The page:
It’s fairly common to share WiFi credentials with any friends that visit your house. But did you know that doing so can potentially open you up to security risks? Outside devices may have malware on them – and once they connect to your network, any malware could find its way to other devices connected to the network.
That’s why you should consider creating a guest network – it will enable you to keep your own devices secure while still allowing your guests to use your WiFi.
The best part is, doing so won’t cost you a thing. Here’s what you can do:
First, type the IP address of your router in your browser. You may also want to change the network password and update the router firmware before creating the guest network.
Next, go into router settings and find the guest network option. This may be in a sub-category; if it is not easy to find, then look in the user manual or try searching the router model on the Internet. Some routers, particularly older ones, may require you to manually set up a guest network.
Don’t forget to create a name for your network once you have created it. This will make your network easily identifiable for any guests you have. Finally, go over this checklist, created by David Balaban, and you’re good to go!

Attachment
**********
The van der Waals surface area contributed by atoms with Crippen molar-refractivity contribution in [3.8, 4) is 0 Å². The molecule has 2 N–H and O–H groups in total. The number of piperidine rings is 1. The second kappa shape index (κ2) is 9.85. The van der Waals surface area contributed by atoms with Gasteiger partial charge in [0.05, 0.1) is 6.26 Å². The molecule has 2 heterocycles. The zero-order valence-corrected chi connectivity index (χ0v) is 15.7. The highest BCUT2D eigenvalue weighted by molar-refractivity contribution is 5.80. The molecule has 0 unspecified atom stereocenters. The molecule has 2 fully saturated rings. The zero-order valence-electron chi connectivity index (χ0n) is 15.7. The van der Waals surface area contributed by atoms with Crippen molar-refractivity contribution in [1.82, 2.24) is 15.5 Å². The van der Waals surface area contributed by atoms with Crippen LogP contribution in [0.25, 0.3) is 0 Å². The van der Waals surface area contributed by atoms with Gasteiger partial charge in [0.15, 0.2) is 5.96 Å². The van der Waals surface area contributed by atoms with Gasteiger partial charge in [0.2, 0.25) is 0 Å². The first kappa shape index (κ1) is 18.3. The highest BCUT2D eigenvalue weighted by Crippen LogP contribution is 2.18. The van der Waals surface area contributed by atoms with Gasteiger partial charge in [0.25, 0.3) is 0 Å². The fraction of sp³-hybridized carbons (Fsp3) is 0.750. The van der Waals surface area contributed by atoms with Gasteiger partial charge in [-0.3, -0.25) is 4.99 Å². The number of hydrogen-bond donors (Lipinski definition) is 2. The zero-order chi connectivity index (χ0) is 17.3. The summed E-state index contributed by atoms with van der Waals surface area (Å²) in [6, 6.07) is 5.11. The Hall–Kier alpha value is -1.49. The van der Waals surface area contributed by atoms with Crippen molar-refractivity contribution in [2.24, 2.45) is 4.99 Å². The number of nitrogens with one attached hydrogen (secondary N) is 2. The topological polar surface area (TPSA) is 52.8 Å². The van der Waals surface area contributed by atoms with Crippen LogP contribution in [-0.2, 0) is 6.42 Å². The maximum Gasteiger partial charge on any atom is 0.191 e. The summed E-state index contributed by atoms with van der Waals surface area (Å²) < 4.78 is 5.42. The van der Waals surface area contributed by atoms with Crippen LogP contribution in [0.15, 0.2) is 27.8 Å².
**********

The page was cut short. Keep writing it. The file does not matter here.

• Set a network password. Do this right after entering the network name. Although it is a guest network, only users with passwords should be able to connect to it.
• To avoid Wi-Fi data interception, select the encryption type. Opt for WPA2. It is a strong algorithm that all modern devices support.
• Disable the option that allows visitors to access network resources. Guests should not be able to see folders or files, or any other info. Some routers call this option Isolate as you isolate the home network from the guest network.
• Disable the option that allows access to router settings. Guests should not be able to change anything in router settings.